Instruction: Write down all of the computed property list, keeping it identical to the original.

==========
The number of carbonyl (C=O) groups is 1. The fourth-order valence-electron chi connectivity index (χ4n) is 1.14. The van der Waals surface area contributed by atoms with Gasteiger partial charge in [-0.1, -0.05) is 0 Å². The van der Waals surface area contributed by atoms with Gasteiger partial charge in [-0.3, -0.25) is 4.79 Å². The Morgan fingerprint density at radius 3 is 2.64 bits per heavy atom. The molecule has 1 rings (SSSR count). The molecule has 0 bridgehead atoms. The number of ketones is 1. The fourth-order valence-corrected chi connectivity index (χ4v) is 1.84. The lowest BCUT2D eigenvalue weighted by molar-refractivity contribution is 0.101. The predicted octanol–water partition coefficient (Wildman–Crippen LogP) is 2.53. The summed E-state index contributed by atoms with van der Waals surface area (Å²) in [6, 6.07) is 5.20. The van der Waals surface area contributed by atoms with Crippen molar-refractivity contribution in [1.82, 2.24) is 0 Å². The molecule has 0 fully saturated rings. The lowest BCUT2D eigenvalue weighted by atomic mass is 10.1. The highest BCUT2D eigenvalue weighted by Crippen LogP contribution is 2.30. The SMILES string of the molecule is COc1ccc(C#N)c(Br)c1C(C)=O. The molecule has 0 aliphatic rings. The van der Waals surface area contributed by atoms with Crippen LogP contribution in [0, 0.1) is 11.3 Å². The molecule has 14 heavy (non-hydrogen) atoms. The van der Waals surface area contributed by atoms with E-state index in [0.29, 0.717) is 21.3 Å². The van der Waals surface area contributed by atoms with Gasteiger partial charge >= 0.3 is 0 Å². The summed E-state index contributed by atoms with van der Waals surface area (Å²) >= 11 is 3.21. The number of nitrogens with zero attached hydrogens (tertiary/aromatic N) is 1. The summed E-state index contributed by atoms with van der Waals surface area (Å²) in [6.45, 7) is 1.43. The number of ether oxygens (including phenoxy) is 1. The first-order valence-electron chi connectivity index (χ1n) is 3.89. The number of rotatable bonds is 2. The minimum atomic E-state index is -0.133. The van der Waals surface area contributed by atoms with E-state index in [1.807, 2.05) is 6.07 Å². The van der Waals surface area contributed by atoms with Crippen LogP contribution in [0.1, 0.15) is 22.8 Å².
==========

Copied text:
The number of carbonyl (C=O) groups is 1. The fourth-order valence-electron chi connectivity index (χ4n) is 1.14. The van der Waals surface area contributed by atoms with Gasteiger partial charge in [-0.1, -0.05) is 0 Å². The van der Waals surface area contributed by atoms with Gasteiger partial charge in [-0.3, -0.25) is 4.79 Å². The Morgan fingerprint density at radius 3 is 2.64 bits per heavy atom. The molecule has 1 rings (SSSR count). The molecule has 0 bridgehead atoms. The number of ketones is 1. The fourth-order valence-corrected chi connectivity index (χ4v) is 1.84. The lowest BCUT2D eigenvalue weighted by molar-refractivity contribution is 0.101. The predicted octanol–water partition coefficient (Wildman–Crippen LogP) is 2.53. The summed E-state index contributed by atoms with van der Waals surface area (Å²) in [6, 6.07) is 5.20. The van der Waals surface area contributed by atoms with Crippen molar-refractivity contribution in [1.82, 2.24) is 0 Å². The molecule has 0 fully saturated rings. The lowest BCUT2D eigenvalue weighted by atomic mass is 10.1. The highest BCUT2D eigenvalue weighted by Crippen LogP contribution is 2.30. The SMILES string of the molecule is COc1ccc(C#N)c(Br)c1C(C)=O. The molecule has 0 aliphatic rings. The van der Waals surface area contributed by atoms with Crippen LogP contribution in [0, 0.1) is 11.3 Å². The molecule has 14 heavy (non-hydrogen) atoms. The van der Waals surface area contributed by atoms with E-state index in [0.29, 0.717) is 21.3 Å². The van der Waals surface area contributed by atoms with Gasteiger partial charge >= 0.3 is 0 Å². The summed E-state index contributed by atoms with van der Waals surface area (Å²) >= 11 is 3.21. The number of nitrogens with zero attached hydrogens (tertiary/aromatic N) is 1. The summed E-state index contributed by atoms with van der Waals surface area (Å²) in [6.45, 7) is 1.43. The number of ether oxygens (including phenoxy) is 1. The first-order valence-electron chi connectivity index (χ1n) is 3.89. The number of rotatable bonds is 2. The minimum atomic E-state index is -0.133. The van der Waals surface area contributed by atoms with E-state index in [1.807, 2.05) is 6.07 Å². The van der Waals surface area contributed by atoms with Crippen LogP contribution in [0.1, 0.15) is 22.8 Å².